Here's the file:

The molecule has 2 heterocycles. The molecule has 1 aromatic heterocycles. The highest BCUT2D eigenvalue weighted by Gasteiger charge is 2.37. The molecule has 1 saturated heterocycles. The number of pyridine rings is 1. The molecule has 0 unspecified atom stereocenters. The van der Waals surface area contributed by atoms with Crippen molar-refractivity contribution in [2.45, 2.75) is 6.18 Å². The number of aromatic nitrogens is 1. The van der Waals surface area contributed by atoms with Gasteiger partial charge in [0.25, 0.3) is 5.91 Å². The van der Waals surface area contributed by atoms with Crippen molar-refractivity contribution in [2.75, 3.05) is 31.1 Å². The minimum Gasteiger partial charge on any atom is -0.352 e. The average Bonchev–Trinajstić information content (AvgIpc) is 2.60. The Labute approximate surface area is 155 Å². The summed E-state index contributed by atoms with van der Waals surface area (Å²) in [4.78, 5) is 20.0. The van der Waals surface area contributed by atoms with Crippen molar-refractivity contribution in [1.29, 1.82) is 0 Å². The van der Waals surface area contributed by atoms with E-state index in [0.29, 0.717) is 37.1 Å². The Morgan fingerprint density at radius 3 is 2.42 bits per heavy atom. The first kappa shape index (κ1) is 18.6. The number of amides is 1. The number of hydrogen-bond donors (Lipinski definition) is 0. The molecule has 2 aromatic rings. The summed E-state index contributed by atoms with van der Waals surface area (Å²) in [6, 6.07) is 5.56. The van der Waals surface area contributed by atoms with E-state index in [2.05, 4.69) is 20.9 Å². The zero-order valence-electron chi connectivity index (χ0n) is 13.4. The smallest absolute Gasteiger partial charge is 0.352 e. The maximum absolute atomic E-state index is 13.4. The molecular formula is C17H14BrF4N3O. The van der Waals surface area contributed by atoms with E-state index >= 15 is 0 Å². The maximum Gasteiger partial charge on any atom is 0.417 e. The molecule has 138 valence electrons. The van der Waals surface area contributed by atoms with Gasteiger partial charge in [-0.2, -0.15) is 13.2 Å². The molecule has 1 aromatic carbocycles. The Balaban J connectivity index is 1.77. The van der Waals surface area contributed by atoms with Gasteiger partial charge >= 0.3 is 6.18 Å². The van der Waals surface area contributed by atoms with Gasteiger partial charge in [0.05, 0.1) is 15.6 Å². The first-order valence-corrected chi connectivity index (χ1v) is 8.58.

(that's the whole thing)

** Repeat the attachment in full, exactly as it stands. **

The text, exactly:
The molecule has 2 heterocycles. The molecule has 1 aromatic heterocycles. The highest BCUT2D eigenvalue weighted by Gasteiger charge is 2.37. The molecule has 1 saturated heterocycles. The number of pyridine rings is 1. The molecule has 0 unspecified atom stereocenters. The van der Waals surface area contributed by atoms with Crippen molar-refractivity contribution in [2.45, 2.75) is 6.18 Å². The number of aromatic nitrogens is 1. The van der Waals surface area contributed by atoms with Gasteiger partial charge in [0.25, 0.3) is 5.91 Å². The van der Waals surface area contributed by atoms with Crippen molar-refractivity contribution in [2.75, 3.05) is 31.1 Å². The minimum Gasteiger partial charge on any atom is -0.352 e. The average Bonchev–Trinajstić information content (AvgIpc) is 2.60. The Labute approximate surface area is 155 Å². The summed E-state index contributed by atoms with van der Waals surface area (Å²) in [4.78, 5) is 20.0. The van der Waals surface area contributed by atoms with Crippen molar-refractivity contribution in [1.29, 1.82) is 0 Å². The van der Waals surface area contributed by atoms with E-state index in [0.29, 0.717) is 37.1 Å². The Morgan fingerprint density at radius 3 is 2.42 bits per heavy atom. The first kappa shape index (κ1) is 18.6. The number of amides is 1. The number of hydrogen-bond donors (Lipinski definition) is 0. The molecule has 2 aromatic rings. The summed E-state index contributed by atoms with van der Waals surface area (Å²) in [6, 6.07) is 5.56. The van der Waals surface area contributed by atoms with E-state index in [2.05, 4.69) is 20.9 Å². The zero-order valence-electron chi connectivity index (χ0n) is 13.4. The smallest absolute Gasteiger partial charge is 0.352 e. The maximum absolute atomic E-state index is 13.4. The molecular formula is C17H14BrF4N3O. The van der Waals surface area contributed by atoms with E-state index >= 15 is 0 Å². The maximum Gasteiger partial charge on any atom is 0.417 e. The molecule has 138 valence electrons. The van der Waals surface area contributed by atoms with Gasteiger partial charge in [-0.2, -0.15) is 13.2 Å². The molecule has 1 aromatic carbocycles. The Balaban J connectivity index is 1.77. The van der Waals surface area contributed by atoms with Gasteiger partial charge >= 0.3 is 6.18 Å². The van der Waals surface area contributed by atoms with Gasteiger partial charge in [0.05, 0.1) is 15.6 Å². The first-order valence-corrected chi connectivity index (χ1v) is 8.58.